Sales-tax numbers confound officials

A lot of head-scratching was going on Tuesday as economic types reacted to the news that Mitchell's firstquarter sales-tax collections increased by 9.71 percent compared to 2008.

A lot of head-scratching was going on Tuesday as economic types reacted to the news that Mitchell's firstquarter sales-tax collections increased by 9.71 percent compared to 2008.

The collections were announced Monday evening by Finance Officer Marilyn Wilson during a City Council meeting. A question was raised about the timeliness of the data, and Wilson clarified Tuesday that the collections received during the first quarter actually reflect sales made by businesses in November, December and January. In other words, there's a two-month lag in the data.

Still, the lag time hardly diminishes the surprise at the positive trend. At least one economist has said the recession in South Dakota began in November, and Mitchell's unemployment rate went from 2.9 percent in November to 3.9 percent in December and 6.4 percent in January.

Yet Mitchell's sales tax revenue kept growing. The $2.063 million collected from the city's 2 percent sales tax was the highest first-quarter collection in the city's history.

"I don't know if I can fully explain it," City Council President Jeff Smith said Tuesday. "The most important thing is to continue to watch and monitor it very closely, and we're doing that."


Sales taxes are a key revenue source for the city. This year's nearly $33 million city budget includes a projected $9.26 million in revenue from the 2 percent sales tax. Another $621,000 of revenue is projected from the additional 1 percent "entertainment tax" on lodgings, alcoholic beverages and prepared food. Collections of that tax also were up during the first quarter, by 3.12 percent as compared to last year.

Like Smith, several other people who watch sales-tax returns closely are surprised by the growth in Mitchell's numbers. Many shared guesses Tuesday as to why the city's collections have continued to grow, but none claimed to have the definitive answer.

Smith thinks that a substantial number of laid-off workers in Mitchell are finding other work quickly, and he thinks the recession could be causing people to shop closer to home rather than travel to places like Sioux Falls. If that's the case, Sioux Falls doesn't seem to be suffering greatly from it. Its sales-tax revenue was 1.9 percent higher in February than it was the previous February.

David Owen, president of the South Dakota Chamber of Commerce and Industry, said he is just as surprised by Mitchell's numbers as local officials are. He said, however, that anecdotal communications from his members have not been as dire as some might expect during a recession.

"Perhaps there's more strength in the economy than we're afraid there is," Owen said.

The broad application of South Dakota's sales tax -- the state has the second broadest tax after Texas, Owen believes -- could also be helping. Even if consumer spending slows, businesses in South Dakota still must pay sales taxes on a broad array of supplies, services and other expenditures.

"We could be seeing some of the strengths of the broad nature of our sales tax," Owen said. "It brings some antirecessionary diversity to it that other states don't have."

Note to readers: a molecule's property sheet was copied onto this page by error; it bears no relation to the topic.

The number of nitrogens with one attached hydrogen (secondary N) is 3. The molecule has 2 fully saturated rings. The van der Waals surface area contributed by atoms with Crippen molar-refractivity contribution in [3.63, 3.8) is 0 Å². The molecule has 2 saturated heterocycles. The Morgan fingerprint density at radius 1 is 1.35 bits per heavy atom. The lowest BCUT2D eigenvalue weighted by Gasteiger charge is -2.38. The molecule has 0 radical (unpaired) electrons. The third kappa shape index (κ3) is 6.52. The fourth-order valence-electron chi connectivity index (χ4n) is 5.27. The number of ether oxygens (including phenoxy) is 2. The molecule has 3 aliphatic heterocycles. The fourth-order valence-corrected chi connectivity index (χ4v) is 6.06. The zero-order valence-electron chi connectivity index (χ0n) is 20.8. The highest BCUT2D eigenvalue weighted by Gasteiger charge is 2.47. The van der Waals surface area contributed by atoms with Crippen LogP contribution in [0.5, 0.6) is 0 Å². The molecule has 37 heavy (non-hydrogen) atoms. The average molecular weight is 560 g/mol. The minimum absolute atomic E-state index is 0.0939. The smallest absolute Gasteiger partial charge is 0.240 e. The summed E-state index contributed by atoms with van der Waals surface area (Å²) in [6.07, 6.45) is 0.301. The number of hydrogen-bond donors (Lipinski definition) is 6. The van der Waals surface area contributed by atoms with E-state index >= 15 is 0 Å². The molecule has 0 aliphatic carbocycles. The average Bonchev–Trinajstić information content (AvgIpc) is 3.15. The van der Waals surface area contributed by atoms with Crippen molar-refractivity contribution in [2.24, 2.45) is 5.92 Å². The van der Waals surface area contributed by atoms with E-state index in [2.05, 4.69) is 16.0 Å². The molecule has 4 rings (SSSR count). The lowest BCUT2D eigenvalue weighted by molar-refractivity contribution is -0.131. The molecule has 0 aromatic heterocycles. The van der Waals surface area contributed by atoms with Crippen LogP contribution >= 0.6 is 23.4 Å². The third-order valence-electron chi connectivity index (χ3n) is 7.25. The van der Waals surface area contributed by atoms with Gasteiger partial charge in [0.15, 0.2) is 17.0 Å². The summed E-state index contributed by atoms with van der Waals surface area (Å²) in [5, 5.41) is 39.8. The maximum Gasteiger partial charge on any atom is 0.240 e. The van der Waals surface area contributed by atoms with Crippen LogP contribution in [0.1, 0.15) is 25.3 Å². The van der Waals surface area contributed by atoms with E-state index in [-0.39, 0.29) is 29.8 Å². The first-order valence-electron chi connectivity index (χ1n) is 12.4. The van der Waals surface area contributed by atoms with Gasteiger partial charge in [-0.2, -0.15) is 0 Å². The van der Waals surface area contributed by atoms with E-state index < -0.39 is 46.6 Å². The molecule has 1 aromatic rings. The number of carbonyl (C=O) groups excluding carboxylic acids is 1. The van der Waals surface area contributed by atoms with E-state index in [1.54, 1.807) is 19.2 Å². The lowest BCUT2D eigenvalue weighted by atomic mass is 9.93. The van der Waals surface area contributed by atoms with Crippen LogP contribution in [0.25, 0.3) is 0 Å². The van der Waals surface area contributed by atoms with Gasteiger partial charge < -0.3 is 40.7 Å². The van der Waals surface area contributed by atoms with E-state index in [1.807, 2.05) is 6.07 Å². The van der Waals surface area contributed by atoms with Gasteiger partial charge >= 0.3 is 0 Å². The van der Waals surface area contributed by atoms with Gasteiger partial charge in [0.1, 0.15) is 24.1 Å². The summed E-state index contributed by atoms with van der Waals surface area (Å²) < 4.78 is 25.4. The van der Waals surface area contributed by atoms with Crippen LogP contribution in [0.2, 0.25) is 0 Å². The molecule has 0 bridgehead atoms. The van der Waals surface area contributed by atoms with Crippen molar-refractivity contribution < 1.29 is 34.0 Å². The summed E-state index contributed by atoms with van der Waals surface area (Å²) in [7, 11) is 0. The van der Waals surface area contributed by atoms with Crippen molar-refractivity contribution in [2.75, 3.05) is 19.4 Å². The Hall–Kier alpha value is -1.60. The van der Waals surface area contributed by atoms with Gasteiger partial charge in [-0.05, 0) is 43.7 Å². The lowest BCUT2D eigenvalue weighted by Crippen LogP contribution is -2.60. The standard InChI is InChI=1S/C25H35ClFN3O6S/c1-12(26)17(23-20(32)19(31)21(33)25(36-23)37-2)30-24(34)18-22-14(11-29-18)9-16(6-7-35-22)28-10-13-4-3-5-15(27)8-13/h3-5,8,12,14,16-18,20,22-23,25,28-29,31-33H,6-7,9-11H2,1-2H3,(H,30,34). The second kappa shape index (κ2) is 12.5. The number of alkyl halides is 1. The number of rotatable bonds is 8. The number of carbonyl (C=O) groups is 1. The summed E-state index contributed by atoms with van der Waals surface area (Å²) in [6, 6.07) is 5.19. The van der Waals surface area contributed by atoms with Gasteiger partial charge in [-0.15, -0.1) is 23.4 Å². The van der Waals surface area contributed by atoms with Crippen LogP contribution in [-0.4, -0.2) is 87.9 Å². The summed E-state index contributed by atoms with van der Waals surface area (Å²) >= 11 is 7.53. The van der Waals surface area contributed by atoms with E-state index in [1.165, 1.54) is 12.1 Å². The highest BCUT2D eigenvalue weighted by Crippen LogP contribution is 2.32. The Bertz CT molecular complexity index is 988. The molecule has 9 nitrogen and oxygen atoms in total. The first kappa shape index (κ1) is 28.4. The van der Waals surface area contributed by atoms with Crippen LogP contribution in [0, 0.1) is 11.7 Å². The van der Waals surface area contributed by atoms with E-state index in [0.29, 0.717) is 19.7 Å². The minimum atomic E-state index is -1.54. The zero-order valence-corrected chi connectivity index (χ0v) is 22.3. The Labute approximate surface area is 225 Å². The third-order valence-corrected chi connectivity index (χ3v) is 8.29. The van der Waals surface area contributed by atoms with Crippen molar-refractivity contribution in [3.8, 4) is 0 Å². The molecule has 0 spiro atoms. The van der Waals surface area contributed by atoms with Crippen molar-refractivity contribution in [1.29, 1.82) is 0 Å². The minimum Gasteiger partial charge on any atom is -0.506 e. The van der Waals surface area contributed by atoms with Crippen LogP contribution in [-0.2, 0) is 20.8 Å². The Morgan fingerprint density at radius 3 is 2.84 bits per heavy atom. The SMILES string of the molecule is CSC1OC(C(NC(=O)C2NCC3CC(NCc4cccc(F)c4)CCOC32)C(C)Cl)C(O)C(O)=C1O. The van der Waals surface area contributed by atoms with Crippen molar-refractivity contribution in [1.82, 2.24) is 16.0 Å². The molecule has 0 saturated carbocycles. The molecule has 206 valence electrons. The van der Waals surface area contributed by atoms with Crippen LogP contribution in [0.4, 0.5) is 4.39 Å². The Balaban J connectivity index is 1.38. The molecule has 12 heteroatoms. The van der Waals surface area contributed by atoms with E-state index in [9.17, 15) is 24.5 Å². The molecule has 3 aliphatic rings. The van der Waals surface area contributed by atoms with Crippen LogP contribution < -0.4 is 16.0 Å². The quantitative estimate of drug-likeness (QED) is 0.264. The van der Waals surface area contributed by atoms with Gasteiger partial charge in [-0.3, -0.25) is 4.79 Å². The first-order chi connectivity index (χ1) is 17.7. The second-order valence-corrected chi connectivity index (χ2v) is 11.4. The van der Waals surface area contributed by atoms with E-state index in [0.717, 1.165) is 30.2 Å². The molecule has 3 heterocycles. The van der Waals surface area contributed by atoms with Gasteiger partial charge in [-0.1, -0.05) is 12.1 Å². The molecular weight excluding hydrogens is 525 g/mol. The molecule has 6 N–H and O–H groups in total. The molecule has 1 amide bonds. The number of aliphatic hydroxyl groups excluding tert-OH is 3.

Owen said unemployment insurance may also be helping people to maintain spending levels while they're laid off. Bryan Hisel, executive director of the Mitchell Area Chamber of Commerce and Mitchell Area Development Corporation, also mentioned unemployment insurance and echoed what Owen has been hearing from businesses around the state.


"I haven't had a lot of reports to me from small or large businesses in sales and services that would indicate to me that things are terribly wrong," Hisel said.

It's possible, several officials acknowledged Tuesday, that Mitchell's sales tax collections will still be impacted negatively by the recession. The state Department of Revenue and Regulation issues reports that lag sales by only one month, as compared to the two-month lag at the city level. The state's report on Mitchell for February, which combines the 2 percent sales tax and the additional 1 percent entertainment tax, shows a decline of 1.87 percent as compared to last year.

Jane Page, of the state revenue department, said there are numerous factors -- unseen to most people -- that could be influencing Mitchell's collections in unpredictable ways.

Businesses file their tax returns with the state, and the state sends cities their share. If a business files a return and then fails to remit any money -- perhaps because the business closed -- the state still pays the city its share of what was reported on the return.

"With the recession, we don't know if that's happening more," Page said. "It happens all the time, but whether it's happening a lot more right now, we just don't know."

State audits also can skew collections data. If the state finds a business that owes a large amount of back-taxes, for example, that large back-payment can make a city's collections look artificially higher. The finance officer at Yankton said Tuesday that a large audit payment made that city's collections for the first two months of 2009 appear 4 percent higher than the first two months of 2008. Without the payment from the audit, the finance officer said, the city's collections would have been about the same as the previous year.

Wilson said Tuesday that she could not recall any major audit payments to Mitchell during the first quarter of this year. With no such identifiable factor to take credit for the seemingly counter-intuitive increase in the city's collections, Hisel said Mitchell should just accept the good news and move on.

"Time will tell," he said. "Let's check in on the next quarter and see what happens. The data will tell us where we've been."

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